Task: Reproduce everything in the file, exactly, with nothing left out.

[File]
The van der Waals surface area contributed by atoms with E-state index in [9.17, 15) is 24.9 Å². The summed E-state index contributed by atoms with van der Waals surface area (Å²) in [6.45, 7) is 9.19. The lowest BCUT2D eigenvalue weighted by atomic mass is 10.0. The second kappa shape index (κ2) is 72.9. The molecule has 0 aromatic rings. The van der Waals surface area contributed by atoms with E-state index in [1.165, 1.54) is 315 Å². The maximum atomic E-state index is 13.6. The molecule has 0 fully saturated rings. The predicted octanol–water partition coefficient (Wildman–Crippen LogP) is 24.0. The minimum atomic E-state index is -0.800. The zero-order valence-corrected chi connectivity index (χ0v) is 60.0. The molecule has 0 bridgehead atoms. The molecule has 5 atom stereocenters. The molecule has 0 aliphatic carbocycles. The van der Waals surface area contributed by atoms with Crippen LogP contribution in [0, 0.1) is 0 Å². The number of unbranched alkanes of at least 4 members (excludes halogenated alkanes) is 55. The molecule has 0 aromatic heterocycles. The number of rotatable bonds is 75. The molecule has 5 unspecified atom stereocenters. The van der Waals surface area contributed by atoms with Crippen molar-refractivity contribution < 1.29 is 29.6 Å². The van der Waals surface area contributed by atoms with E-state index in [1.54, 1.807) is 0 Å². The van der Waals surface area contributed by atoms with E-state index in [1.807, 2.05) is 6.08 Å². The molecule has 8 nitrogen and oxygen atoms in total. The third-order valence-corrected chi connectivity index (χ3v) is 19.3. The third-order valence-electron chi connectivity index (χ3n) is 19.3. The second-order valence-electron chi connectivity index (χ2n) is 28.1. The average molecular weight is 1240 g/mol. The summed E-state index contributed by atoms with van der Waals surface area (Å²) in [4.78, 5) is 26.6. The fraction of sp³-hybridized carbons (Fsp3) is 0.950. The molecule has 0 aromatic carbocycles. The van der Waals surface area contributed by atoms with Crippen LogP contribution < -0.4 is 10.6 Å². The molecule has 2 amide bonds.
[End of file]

The van der Waals surface area contributed by atoms with E-state index in [9.17, 15) is 24.9 Å². The summed E-state index contributed by atoms with van der Waals surface area (Å²) in [6.45, 7) is 9.19. The lowest BCUT2D eigenvalue weighted by atomic mass is 10.0. The second kappa shape index (κ2) is 72.9. The molecule has 0 aromatic rings. The van der Waals surface area contributed by atoms with E-state index in [1.165, 1.54) is 315 Å². The maximum atomic E-state index is 13.6. The molecule has 0 fully saturated rings. The predicted octanol–water partition coefficient (Wildman–Crippen LogP) is 24.0. The minimum atomic E-state index is -0.800. The zero-order valence-corrected chi connectivity index (χ0v) is 60.0. The molecule has 0 bridgehead atoms. The molecule has 5 atom stereocenters. The molecule has 0 aliphatic carbocycles. The van der Waals surface area contributed by atoms with Crippen LogP contribution in [0, 0.1) is 0 Å². The number of unbranched alkanes of at least 4 members (excludes halogenated alkanes) is 55. The molecule has 0 aromatic heterocycles. The number of rotatable bonds is 75. The molecule has 5 unspecified atom stereocenters. The van der Waals surface area contributed by atoms with Crippen molar-refractivity contribution < 1.29 is 29.6 Å². The van der Waals surface area contributed by atoms with E-state index in [1.54, 1.807) is 0 Å². The van der Waals surface area contributed by atoms with E-state index in [1.807, 2.05) is 6.08 Å². The molecule has 8 nitrogen and oxygen atoms in total. The third-order valence-corrected chi connectivity index (χ3v) is 19.3. The third-order valence-electron chi connectivity index (χ3n) is 19.3. The second-order valence-electron chi connectivity index (χ2n) is 28.1. The average molecular weight is 1240 g/mol. The summed E-state index contributed by atoms with van der Waals surface area (Å²) in [4.78, 5) is 26.6. The fraction of sp³-hybridized carbons (Fsp3) is 0.950. The molecule has 0 aromatic carbocycles. The van der Waals surface area contributed by atoms with Crippen LogP contribution < -0.4 is 10.6 Å². The molecule has 2 amide bonds.